Device Description Language (DDL) is an XML language for describing devices controllable across the network. It differs from most other such languages in that rather than categorising equipment by “type of device” it does so by “type of control”. This page contains various resources relating to DDL.
DDL is a part of Architecture for Control Networks (ACN) an ANSI Standard (E1.17 2006) developed by the Entertainment Services and Technology Association (ESTA).
The ACN model for control completely separates the protocol for accessing devices from any knowledge of the functionality of those devices. The protocol merely provides a method for accessing abstract "properties" of any device. In order to make sense of this, a controller has to know what those properties represent and this information is provided externally in the form of a Device Description which relates the abstract properties to the control concepts which govern the particular device.
The fact that the device description is almost completely separate from the control protocol, means that the same description language can be used with other control protocols. The DDL specification allows it to be adapted to different protocols by customising just one or two elements.
Examples of protocols for which DDL could be used with minor customisation range from SNMP (where DDL could provide a machine readable descritpion of the functionality of an arbitrary MIB) through to the DMX512 data link format used extensively in entertainment lighting.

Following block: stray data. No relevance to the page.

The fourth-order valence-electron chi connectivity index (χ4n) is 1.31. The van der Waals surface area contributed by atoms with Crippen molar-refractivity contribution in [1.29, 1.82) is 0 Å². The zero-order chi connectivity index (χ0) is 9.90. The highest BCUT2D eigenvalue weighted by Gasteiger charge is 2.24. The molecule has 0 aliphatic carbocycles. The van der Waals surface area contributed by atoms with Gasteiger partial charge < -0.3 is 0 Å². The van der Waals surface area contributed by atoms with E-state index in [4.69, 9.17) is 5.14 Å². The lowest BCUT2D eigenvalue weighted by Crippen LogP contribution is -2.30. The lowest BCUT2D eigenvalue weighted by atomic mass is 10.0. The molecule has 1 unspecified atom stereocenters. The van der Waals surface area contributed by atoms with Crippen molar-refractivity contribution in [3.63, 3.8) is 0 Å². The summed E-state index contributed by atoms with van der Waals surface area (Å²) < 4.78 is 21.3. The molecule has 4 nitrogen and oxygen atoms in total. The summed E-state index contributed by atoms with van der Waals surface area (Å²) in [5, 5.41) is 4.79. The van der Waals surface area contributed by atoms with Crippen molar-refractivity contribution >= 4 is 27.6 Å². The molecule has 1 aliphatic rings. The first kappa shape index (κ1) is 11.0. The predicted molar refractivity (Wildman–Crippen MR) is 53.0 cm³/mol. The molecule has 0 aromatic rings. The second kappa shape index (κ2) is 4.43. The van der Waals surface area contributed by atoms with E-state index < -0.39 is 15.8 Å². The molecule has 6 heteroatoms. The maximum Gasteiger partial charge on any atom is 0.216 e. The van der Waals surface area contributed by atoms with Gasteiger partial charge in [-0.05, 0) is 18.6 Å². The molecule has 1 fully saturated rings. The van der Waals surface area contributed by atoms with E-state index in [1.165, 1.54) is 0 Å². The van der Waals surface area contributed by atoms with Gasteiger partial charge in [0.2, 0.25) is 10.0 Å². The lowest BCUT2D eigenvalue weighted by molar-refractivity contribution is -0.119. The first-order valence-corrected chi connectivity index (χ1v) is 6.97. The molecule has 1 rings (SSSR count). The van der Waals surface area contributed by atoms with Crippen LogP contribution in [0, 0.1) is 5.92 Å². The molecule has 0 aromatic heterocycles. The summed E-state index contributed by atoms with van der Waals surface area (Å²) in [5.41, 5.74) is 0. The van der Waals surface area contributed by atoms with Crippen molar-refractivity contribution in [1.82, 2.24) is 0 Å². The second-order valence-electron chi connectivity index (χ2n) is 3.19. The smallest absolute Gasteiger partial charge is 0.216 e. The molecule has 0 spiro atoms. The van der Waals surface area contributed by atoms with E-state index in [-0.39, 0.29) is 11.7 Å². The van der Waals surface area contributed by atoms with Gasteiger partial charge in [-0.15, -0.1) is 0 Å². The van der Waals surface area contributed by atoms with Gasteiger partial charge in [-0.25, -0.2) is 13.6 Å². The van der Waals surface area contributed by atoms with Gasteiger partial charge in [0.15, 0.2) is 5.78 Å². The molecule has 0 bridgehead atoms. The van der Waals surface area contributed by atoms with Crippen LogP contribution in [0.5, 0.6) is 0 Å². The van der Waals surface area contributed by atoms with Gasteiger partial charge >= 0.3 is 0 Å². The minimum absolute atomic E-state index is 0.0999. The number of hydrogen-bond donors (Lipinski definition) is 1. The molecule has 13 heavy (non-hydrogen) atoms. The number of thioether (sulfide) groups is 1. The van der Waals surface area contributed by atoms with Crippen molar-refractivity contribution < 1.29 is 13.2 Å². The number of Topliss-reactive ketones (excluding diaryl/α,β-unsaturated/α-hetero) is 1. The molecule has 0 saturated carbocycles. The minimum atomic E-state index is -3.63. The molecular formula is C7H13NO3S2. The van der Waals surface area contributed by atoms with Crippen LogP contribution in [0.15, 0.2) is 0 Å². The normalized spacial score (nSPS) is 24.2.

The DDL Specification is part of the ACN documentation. I will gather additional and ancilliary resources on this page as they are devloped.
The final public draft of DDL is available here for interest only. The definitive specification for DDL is part of ANSI Standard E1.17 2006 which is available from ESTA or ANSI. This draft was the text which was put to the last public review prior to ANSI approval. It has been reformatted for web display. A pdf version is available on the ACN page.
Final Public Review Draft
DDL uses “behaviors” to characterise device properties. While just about readable in raw XML, behaviors are better transformed for presentation Engineering Arts have developed tools for summarising the behaviors in any DDL file – some results are shown here.
DMP Core behaviors HTML formatted
DMP Core behaviors Original XML
Three schemas are part of the DDL specification: Two XML DTDs, one for basic DDL and one specific to the DMP protocol; and a schema for DDL with DMP in the compact syntax of RELAX NG.
DDL basic DTD
DDL for DMP DTD
DDL for DMP RELAX NG schema